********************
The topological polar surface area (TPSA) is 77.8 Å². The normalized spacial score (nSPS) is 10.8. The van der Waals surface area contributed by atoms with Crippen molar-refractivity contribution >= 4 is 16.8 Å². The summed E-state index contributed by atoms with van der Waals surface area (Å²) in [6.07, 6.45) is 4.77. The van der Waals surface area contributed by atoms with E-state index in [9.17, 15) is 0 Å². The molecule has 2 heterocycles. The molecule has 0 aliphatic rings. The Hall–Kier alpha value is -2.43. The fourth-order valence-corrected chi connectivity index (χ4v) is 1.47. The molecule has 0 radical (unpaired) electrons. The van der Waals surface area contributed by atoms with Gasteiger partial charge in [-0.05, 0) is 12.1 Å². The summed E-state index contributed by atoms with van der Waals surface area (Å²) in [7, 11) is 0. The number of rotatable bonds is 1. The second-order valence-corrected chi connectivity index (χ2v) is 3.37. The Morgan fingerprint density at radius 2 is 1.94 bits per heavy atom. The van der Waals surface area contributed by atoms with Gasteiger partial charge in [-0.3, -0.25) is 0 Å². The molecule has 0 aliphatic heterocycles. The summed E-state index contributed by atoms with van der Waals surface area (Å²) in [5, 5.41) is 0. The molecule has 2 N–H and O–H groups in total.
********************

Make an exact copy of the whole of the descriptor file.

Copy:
The topological polar surface area (TPSA) is 77.8 Å². The normalized spacial score (nSPS) is 10.8. The van der Waals surface area contributed by atoms with Crippen molar-refractivity contribution >= 4 is 16.8 Å². The summed E-state index contributed by atoms with van der Waals surface area (Å²) in [6.07, 6.45) is 4.77. The van der Waals surface area contributed by atoms with E-state index in [9.17, 15) is 0 Å². The molecule has 2 heterocycles. The molecule has 0 aliphatic rings. The Hall–Kier alpha value is -2.43. The fourth-order valence-corrected chi connectivity index (χ4v) is 1.47. The molecule has 0 radical (unpaired) electrons. The van der Waals surface area contributed by atoms with Gasteiger partial charge in [-0.05, 0) is 12.1 Å². The summed E-state index contributed by atoms with van der Waals surface area (Å²) in [7, 11) is 0. The number of rotatable bonds is 1. The second-order valence-corrected chi connectivity index (χ2v) is 3.37. The Morgan fingerprint density at radius 2 is 1.94 bits per heavy atom. The van der Waals surface area contributed by atoms with Gasteiger partial charge in [-0.3, -0.25) is 0 Å². The molecule has 0 aliphatic heterocycles. The summed E-state index contributed by atoms with van der Waals surface area (Å²) in [5, 5.41) is 0. The molecule has 2 N–H and O–H groups in total.